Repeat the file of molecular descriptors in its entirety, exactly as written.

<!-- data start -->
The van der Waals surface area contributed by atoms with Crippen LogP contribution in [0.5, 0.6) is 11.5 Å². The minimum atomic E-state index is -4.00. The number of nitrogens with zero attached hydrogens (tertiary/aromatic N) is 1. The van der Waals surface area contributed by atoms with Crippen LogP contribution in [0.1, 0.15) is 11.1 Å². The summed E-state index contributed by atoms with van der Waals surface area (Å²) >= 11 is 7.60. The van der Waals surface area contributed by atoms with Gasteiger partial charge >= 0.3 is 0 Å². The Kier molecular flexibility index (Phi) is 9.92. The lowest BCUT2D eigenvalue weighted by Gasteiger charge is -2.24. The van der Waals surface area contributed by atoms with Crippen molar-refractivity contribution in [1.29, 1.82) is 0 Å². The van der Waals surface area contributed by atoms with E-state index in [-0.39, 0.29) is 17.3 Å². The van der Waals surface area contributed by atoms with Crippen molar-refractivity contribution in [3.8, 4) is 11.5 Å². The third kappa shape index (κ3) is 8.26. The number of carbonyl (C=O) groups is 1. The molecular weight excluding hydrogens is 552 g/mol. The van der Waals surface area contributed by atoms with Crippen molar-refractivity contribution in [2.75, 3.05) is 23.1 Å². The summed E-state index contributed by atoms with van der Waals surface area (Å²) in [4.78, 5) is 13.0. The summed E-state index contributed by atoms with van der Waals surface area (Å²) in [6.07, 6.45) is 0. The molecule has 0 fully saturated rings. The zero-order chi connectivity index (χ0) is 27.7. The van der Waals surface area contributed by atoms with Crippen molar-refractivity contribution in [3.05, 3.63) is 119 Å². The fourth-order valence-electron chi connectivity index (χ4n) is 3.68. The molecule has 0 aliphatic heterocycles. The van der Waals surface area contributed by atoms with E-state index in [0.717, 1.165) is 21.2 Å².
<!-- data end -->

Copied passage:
The van der Waals surface area contributed by atoms with Crippen LogP contribution in [0.5, 0.6) is 11.5 Å². The minimum atomic E-state index is -4.00. The number of nitrogens with zero attached hydrogens (tertiary/aromatic N) is 1. The van der Waals surface area contributed by atoms with Crippen LogP contribution in [0.1, 0.15) is 11.1 Å². The summed E-state index contributed by atoms with van der Waals surface area (Å²) >= 11 is 7.60. The van der Waals surface area contributed by atoms with Gasteiger partial charge >= 0.3 is 0 Å². The Kier molecular flexibility index (Phi) is 9.92. The lowest BCUT2D eigenvalue weighted by Gasteiger charge is -2.24. The van der Waals surface area contributed by atoms with Crippen molar-refractivity contribution in [1.29, 1.82) is 0 Å². The van der Waals surface area contributed by atoms with E-state index in [-0.39, 0.29) is 17.3 Å². The van der Waals surface area contributed by atoms with Crippen molar-refractivity contribution in [3.8, 4) is 11.5 Å². The third kappa shape index (κ3) is 8.26. The number of carbonyl (C=O) groups is 1. The molecular weight excluding hydrogens is 552 g/mol. The van der Waals surface area contributed by atoms with Crippen molar-refractivity contribution in [2.75, 3.05) is 23.1 Å². The summed E-state index contributed by atoms with van der Waals surface area (Å²) in [4.78, 5) is 13.0. The summed E-state index contributed by atoms with van der Waals surface area (Å²) in [6.07, 6.45) is 0. The molecule has 0 fully saturated rings. The zero-order chi connectivity index (χ0) is 27.7. The van der Waals surface area contributed by atoms with Crippen molar-refractivity contribution in [3.05, 3.63) is 119 Å². The fourth-order valence-electron chi connectivity index (χ4n) is 3.68. The molecule has 0 aliphatic heterocycles. The van der Waals surface area contributed by atoms with E-state index in [0.717, 1.165) is 21.2 Å².